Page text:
But here’s where the story gets perplexing. We know that Bernier did badly in his major league debut, and that the Pirates never game him another chance. But the Pirates, under Rickey’s direction, were in an extreme “youth movement” phase in the early-to-mid-1950s. There were lots of young players who performed poorly for Pittsburgh in this period, who were given second and third and even more chances. Pitchers Bob Friend and Vern Law both had dismal season after dismal season for the Pirates, and both were allowed to persevere until they blossomed. Ron Kline was 0-7, 5.47 in his rookie year with the Pirates; Elroy Face was 6-8, 6.58; both were brought back. First baseman-corner outfielder Bob Skinner hit 249/316/370 in his rookie season, was sent back down for a year, came back up and hit 202/282/326 — and was still kept in the majors. Bobby Del Greco, Lee Walls, Bob Purkey, Roman Mejias – the list of young players in that period who did badly in their first exposures at the major league level, and were given further chances by the Pirates anyway, is a long one. This was a sensible thing for the team to do; developing talent is often a matter of having the patience to allow players to work through adversity.
Bernier got no such chance. He was on the Pirates’ spring training roster in 1954, but didn’t make the team. Instead Pittsburgh went with 23-year-old Dick Hall as one of their center fielders; Hall had hit .246 in the Class B Big State League in 1953, .242 in the Class B Carolina League in 1952, and .138 in an 80-at-bat major league trial in ’52. Center field continued to be a gaping hole for the Pirates: in 1955 they often used converted infielder Eddie O’Brien (233/290/254) in center, and in both 1954 and 1955 wound up playing slow-footed slugger Frank Thomas quite a bit out there, despite the vast left-center spaciousness of Forbes Field. Overall they never got an adequate performance from anyone in center field until Bill Virdon was acquired via trade in May of 1956. Bernier, meanwhile, was back in Hollywood the entire time, continuing to get on base, steal, and score runs as well as anyone in the PCL. After 1953, as we know, Bernier never played another inning in the major leagues.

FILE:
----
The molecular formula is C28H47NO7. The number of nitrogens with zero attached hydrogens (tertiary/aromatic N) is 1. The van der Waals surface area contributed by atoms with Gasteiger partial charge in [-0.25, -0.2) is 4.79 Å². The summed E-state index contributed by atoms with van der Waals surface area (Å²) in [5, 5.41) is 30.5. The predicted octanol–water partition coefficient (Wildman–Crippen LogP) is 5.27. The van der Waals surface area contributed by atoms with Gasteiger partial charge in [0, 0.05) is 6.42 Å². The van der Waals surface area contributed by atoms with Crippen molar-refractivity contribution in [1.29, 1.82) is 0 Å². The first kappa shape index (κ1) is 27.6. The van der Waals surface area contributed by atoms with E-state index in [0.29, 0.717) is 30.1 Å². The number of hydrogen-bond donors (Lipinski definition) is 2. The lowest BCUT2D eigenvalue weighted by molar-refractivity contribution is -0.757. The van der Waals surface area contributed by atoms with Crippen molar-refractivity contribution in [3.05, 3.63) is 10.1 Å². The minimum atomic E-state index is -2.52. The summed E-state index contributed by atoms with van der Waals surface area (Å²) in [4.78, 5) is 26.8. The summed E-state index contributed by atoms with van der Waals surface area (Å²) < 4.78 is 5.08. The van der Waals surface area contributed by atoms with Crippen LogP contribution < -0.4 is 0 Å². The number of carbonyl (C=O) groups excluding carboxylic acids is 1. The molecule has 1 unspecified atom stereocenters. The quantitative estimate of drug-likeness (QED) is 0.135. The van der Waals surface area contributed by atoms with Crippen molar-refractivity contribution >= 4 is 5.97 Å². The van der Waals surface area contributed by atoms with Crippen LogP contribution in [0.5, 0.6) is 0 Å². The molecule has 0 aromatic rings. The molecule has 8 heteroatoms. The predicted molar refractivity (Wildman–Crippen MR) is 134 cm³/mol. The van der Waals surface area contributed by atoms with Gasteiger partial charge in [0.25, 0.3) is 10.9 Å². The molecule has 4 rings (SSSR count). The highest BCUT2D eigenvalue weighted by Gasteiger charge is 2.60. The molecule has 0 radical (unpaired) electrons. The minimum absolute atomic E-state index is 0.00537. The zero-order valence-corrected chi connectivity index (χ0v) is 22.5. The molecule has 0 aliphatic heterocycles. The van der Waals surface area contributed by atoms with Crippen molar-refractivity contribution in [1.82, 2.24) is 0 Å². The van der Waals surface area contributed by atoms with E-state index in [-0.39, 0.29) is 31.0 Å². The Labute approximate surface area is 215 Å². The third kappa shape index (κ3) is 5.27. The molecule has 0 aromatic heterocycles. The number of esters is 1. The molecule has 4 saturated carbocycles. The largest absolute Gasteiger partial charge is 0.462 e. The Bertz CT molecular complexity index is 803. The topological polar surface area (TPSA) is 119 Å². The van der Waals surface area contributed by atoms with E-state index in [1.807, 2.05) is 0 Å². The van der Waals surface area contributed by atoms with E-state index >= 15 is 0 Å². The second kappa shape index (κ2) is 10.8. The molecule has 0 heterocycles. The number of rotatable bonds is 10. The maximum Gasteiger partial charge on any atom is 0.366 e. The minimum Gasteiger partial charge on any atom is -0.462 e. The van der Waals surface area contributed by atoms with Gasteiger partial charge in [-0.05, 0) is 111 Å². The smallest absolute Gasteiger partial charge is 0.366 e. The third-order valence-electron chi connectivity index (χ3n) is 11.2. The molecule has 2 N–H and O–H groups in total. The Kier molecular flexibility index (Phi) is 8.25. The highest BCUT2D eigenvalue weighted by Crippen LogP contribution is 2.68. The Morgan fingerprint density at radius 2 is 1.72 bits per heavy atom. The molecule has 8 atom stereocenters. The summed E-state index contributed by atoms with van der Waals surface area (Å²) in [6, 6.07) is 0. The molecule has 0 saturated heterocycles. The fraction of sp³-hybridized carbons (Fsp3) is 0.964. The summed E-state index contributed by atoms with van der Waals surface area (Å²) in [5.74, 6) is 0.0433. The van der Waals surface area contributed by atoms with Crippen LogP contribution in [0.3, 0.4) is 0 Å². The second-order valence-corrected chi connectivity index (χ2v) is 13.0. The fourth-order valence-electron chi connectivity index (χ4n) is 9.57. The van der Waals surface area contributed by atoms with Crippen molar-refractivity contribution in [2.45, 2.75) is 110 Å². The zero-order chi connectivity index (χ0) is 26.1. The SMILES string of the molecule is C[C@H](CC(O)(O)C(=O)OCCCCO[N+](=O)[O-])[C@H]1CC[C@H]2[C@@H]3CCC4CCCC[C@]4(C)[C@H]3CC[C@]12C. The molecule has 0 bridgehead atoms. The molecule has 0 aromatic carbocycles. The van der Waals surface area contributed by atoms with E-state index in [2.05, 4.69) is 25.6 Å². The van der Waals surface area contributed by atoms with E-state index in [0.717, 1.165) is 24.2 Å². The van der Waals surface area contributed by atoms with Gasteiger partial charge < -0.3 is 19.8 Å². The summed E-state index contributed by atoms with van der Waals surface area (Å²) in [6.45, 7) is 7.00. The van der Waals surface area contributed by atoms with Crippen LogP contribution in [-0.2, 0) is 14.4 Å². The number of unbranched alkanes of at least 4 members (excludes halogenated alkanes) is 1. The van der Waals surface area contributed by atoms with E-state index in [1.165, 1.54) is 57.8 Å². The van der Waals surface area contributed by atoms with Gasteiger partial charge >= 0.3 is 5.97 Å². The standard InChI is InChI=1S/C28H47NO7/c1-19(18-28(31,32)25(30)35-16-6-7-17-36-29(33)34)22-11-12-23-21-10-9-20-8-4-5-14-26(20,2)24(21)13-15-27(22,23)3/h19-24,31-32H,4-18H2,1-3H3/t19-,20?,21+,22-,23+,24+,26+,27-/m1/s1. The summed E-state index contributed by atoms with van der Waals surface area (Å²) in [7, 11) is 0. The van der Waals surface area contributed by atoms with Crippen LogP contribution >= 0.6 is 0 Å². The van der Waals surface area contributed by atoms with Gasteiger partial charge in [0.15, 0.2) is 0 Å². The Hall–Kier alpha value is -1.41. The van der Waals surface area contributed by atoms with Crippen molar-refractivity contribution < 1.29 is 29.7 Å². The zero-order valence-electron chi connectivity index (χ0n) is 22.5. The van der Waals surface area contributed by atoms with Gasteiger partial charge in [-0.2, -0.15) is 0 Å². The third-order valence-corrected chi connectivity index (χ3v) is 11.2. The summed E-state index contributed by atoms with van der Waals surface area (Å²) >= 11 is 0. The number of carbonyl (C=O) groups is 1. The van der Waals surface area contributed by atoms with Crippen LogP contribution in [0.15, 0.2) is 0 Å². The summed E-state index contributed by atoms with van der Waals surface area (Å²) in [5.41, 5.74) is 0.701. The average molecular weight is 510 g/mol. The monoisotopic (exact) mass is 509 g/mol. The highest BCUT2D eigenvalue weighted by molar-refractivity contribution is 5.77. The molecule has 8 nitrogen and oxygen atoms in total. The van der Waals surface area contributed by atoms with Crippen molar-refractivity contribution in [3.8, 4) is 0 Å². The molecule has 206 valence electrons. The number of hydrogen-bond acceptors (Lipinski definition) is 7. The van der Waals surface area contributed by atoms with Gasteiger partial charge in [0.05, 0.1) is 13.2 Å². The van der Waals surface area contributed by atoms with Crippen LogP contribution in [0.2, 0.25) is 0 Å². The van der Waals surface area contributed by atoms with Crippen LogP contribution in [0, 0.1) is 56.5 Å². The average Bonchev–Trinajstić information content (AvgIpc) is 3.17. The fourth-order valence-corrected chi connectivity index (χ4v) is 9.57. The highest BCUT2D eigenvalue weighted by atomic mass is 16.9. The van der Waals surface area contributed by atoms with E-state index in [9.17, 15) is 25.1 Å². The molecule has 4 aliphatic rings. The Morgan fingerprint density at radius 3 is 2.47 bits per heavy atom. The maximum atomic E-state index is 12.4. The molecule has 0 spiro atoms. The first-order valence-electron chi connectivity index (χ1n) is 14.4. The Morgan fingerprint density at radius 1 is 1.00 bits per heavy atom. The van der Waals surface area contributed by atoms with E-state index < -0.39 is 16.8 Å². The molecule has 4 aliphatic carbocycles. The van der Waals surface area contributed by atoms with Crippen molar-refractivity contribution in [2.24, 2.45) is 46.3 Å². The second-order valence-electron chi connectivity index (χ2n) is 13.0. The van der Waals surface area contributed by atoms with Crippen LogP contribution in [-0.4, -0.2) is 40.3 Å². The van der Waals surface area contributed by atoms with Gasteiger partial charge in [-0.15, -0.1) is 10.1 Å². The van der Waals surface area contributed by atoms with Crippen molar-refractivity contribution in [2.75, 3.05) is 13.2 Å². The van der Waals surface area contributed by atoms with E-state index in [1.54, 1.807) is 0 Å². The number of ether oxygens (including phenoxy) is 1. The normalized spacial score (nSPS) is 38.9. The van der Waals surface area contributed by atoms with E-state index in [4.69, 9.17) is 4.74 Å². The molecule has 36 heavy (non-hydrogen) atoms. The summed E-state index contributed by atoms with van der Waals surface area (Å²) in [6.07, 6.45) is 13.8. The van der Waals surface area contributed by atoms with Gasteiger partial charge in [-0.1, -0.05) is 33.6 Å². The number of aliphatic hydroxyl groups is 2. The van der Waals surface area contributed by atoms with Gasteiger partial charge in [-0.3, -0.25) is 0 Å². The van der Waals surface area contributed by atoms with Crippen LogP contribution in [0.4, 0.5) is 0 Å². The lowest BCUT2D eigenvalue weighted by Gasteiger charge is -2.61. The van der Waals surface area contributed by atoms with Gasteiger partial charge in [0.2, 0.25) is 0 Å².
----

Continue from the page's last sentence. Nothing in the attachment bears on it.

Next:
Exactly why this happened is an intriguing question. Consider what Bernier’s son, Dr. N. Bernier-Collazo, has written:
… he lived in an era when it was fashionable to discriminate; in fact, many states upheld laws that discriminated against people of color. My father’s only shortfall was that he did not handle the injustices of society with the same grace as a Jackie Robinson or a Roberto Clemente. He was quite angry at the injustices and faced them head on, even if it meant challenging a white major league umpire who made a racial slur. I have often wondered how different life would have been for him with all of his talents if he had played now, instead of then. His career would have been spent primarily in the majors, rather than the minors. Fans must understand that he did not leave the major leagues because he did not have the talent to be there … He did not remain in the majors because he could not tolerate the injustices of a country where it was still acceptable to hang people of color for drinking out of fountains designated for whites only. In the Pacific Coast League, he did not have to confront the challenges he had to confront in Pittsburgh.